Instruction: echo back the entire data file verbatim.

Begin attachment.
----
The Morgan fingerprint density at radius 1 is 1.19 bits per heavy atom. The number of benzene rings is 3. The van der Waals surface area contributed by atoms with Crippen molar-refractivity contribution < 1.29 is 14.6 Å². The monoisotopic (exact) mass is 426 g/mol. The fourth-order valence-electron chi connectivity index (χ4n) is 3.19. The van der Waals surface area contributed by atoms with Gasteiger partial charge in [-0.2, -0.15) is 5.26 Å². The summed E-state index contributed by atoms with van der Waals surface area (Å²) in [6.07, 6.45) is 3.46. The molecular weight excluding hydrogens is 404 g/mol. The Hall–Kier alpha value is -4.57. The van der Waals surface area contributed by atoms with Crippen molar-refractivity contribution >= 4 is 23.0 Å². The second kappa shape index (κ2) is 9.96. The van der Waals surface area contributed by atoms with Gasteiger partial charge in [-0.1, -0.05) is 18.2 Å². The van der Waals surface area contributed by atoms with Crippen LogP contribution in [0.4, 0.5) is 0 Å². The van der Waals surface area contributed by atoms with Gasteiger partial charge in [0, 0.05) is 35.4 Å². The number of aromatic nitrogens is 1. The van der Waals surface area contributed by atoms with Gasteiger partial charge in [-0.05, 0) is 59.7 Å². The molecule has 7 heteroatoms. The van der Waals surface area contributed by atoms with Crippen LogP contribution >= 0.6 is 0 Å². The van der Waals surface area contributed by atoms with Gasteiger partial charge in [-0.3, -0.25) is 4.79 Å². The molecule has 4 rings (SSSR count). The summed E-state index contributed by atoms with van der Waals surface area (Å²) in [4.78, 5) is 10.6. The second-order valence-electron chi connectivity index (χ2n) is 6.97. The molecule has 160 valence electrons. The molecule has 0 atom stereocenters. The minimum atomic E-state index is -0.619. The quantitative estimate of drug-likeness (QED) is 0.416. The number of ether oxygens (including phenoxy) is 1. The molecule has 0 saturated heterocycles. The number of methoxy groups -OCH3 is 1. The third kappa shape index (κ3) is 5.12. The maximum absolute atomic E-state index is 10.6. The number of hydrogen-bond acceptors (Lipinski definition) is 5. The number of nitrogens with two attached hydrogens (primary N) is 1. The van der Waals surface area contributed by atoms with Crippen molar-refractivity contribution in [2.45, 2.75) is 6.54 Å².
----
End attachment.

The Morgan fingerprint density at radius 1 is 1.19 bits per heavy atom. The number of benzene rings is 3. The van der Waals surface area contributed by atoms with Crippen molar-refractivity contribution < 1.29 is 14.6 Å². The monoisotopic (exact) mass is 426 g/mol. The fourth-order valence-electron chi connectivity index (χ4n) is 3.19. The van der Waals surface area contributed by atoms with Gasteiger partial charge in [-0.2, -0.15) is 5.26 Å². The summed E-state index contributed by atoms with van der Waals surface area (Å²) in [6.07, 6.45) is 3.46. The molecular weight excluding hydrogens is 404 g/mol. The Hall–Kier alpha value is -4.57. The van der Waals surface area contributed by atoms with Crippen molar-refractivity contribution >= 4 is 23.0 Å². The second kappa shape index (κ2) is 9.96. The van der Waals surface area contributed by atoms with Gasteiger partial charge in [-0.1, -0.05) is 18.2 Å². The van der Waals surface area contributed by atoms with Crippen LogP contribution in [0.4, 0.5) is 0 Å². The van der Waals surface area contributed by atoms with Gasteiger partial charge in [0, 0.05) is 35.4 Å². The number of aromatic nitrogens is 1. The van der Waals surface area contributed by atoms with Gasteiger partial charge in [-0.05, 0) is 59.7 Å². The molecule has 7 heteroatoms. The van der Waals surface area contributed by atoms with Crippen LogP contribution >= 0.6 is 0 Å². The van der Waals surface area contributed by atoms with Gasteiger partial charge in [-0.3, -0.25) is 4.79 Å². The molecule has 4 rings (SSSR count). The summed E-state index contributed by atoms with van der Waals surface area (Å²) in [4.78, 5) is 10.6. The second-order valence-electron chi connectivity index (χ2n) is 6.97. The molecule has 160 valence electrons. The molecule has 0 atom stereocenters. The minimum atomic E-state index is -0.619. The quantitative estimate of drug-likeness (QED) is 0.416. The number of ether oxygens (including phenoxy) is 1. The molecule has 0 saturated heterocycles. The number of methoxy groups -OCH3 is 1. The third kappa shape index (κ3) is 5.12. The maximum absolute atomic E-state index is 10.6. The number of hydrogen-bond acceptors (Lipinski definition) is 5. The number of nitrogens with two attached hydrogens (primary N) is 1. The van der Waals surface area contributed by atoms with Crippen molar-refractivity contribution in [2.45, 2.75) is 6.54 Å².